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Frasier

TELEVISION | Sitcom reboot has funny moments but carries the unwholesome ethos of the original


Chris Haston / Paramount+

<em>Frasier</em>
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Rated TV-14
Paramount+

Have you ever rediscovered a candy you enjoyed in your youth and felt a little sad when it didn’t taste as delicious as you remembered, leaving you with empty calories and disappointment? Watching the new sitcom Frasier on Paramount+ provides a similar experience.

Kelsey Grammer’s pompous but lovable Dr. Frasier Crane began as a fixture on the ’80s sitcom Cheers before starring in his own show that ran from 1993 to 2004. Now the neurotic psychiatrist has moved back to Boston to be closer to his son Freddy (Jack Cutmore-Scott). Unlike his dad, Freddy is a man’s man—a firefighter, sports fan, and poor decorator—and the tension between Frasier and Freddy sparks laughs in the first episodes. These scenes recall the similar relationship between Frasier and his own father in the former series: Martin Crane was a retired police officer who’s baffled by his son’s general lack of manliness.

This new Frasier is a professor at Harvard, and his struggle to connect with today’s elite university students offers another humorous angle to the story.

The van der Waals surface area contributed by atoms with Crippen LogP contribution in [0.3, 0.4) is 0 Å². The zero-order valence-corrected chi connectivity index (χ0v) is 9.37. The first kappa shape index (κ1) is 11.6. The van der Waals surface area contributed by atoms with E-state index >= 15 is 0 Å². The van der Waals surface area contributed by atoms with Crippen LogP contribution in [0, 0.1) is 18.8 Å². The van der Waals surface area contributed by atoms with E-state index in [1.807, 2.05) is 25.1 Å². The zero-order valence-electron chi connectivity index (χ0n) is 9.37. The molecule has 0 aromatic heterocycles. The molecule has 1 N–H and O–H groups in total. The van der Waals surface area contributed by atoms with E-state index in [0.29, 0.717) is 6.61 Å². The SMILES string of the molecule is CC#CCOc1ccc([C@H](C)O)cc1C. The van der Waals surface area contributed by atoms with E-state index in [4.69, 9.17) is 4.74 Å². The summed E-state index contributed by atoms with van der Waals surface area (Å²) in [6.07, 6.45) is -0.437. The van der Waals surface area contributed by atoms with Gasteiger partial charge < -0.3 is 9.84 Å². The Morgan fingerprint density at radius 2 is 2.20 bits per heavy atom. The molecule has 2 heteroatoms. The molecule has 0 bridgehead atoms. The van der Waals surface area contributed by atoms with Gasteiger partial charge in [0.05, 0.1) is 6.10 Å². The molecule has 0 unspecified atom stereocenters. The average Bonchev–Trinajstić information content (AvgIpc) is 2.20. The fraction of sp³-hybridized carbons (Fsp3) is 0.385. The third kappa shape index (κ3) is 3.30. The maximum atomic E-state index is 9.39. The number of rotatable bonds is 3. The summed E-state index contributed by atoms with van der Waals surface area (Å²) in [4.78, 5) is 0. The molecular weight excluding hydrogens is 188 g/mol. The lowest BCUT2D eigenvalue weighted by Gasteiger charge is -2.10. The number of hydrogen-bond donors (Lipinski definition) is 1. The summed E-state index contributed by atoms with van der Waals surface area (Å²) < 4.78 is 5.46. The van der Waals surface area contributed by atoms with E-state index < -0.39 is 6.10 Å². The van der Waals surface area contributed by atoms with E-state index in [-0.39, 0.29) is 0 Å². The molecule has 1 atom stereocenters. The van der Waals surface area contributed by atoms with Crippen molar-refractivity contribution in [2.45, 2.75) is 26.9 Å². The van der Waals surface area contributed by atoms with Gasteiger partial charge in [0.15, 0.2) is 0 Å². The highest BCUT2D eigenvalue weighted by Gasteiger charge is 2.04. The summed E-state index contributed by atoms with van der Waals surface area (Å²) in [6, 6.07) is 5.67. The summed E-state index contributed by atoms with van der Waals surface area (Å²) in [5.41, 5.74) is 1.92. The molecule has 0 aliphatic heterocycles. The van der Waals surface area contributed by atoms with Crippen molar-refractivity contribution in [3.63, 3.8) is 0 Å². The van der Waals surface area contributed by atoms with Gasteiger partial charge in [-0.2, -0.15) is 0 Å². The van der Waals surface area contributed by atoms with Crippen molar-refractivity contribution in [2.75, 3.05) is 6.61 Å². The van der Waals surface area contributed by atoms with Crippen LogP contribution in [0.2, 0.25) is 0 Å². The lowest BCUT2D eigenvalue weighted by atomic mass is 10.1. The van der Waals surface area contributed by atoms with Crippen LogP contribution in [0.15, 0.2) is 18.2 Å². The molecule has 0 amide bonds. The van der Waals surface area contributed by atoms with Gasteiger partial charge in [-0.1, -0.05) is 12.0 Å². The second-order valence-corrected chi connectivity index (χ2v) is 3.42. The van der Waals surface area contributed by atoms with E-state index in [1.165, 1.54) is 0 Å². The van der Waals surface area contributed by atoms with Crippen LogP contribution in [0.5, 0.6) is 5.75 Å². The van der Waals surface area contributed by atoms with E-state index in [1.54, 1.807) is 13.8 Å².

Kelsey Grammer has professed Christianity in recent interviews, but his faith is not evident in the new show. Viewers might remember the “old” Frasier as part of a more innocent time: It was well written and made gentle sport of the main character’s pomposity without being mean-spirited. But as I rewatched episodes of the former series, I noticed how normal it was for characters to have adulterous relationships, and how casually and often the Lord’s name was used in vain. Regrettably, this same ethos permeates the new show, particularly on the language front. Despite some witty lines and funny setups, the new Frasier won’t leave viewers with anything memorable.


TV series reboots

  • Newhart / 1982
  • Columbo / 1989
  • Battlestar Galactica / 2004
  • Doctor Who / 2005
  • The Electric Company / 2009
  • MacGyver / 2016
  • DuckTales / 2017
  • Magnum P.I. / 2018
  • The Wonder Years / 2021
  • Goosebumps / 2023

Marty VanDriel Marty is a TV and film critic for WORLD. He is a graduate of World Journalism Institute and CEO of a custom truck and trailer building company. He and his wife, Faith, reside in Lynden, Wash., near children and grandchildren.

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